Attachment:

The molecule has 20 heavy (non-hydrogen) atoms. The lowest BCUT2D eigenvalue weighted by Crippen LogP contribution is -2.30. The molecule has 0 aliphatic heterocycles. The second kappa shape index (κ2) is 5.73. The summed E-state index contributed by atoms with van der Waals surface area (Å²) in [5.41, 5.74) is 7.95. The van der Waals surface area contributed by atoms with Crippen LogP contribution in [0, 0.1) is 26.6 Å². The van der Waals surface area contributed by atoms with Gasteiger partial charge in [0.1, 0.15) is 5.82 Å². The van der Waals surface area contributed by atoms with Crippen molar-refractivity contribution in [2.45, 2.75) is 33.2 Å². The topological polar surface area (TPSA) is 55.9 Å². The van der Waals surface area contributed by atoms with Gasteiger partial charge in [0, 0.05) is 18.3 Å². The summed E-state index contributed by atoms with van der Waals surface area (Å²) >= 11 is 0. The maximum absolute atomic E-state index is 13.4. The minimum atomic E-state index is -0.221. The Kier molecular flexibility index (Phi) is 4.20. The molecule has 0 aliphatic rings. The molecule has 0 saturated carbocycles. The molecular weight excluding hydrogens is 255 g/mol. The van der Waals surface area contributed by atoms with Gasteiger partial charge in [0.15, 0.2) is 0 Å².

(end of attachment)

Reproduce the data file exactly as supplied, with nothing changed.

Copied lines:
The molecule has 20 heavy (non-hydrogen) atoms. The lowest BCUT2D eigenvalue weighted by Crippen LogP contribution is -2.30. The molecule has 0 aliphatic heterocycles. The second kappa shape index (κ2) is 5.73. The summed E-state index contributed by atoms with van der Waals surface area (Å²) in [5.41, 5.74) is 7.95. The van der Waals surface area contributed by atoms with Crippen LogP contribution in [0, 0.1) is 26.6 Å². The van der Waals surface area contributed by atoms with Gasteiger partial charge in [0.1, 0.15) is 5.82 Å². The van der Waals surface area contributed by atoms with Crippen molar-refractivity contribution in [2.45, 2.75) is 33.2 Å². The topological polar surface area (TPSA) is 55.9 Å². The van der Waals surface area contributed by atoms with Gasteiger partial charge in [0, 0.05) is 18.3 Å². The summed E-state index contributed by atoms with van der Waals surface area (Å²) >= 11 is 0. The maximum absolute atomic E-state index is 13.4. The minimum atomic E-state index is -0.221. The Kier molecular flexibility index (Phi) is 4.20. The molecule has 0 aliphatic rings. The molecule has 0 saturated carbocycles. The molecular weight excluding hydrogens is 255 g/mol. The van der Waals surface area contributed by atoms with Gasteiger partial charge in [0.15, 0.2) is 0 Å².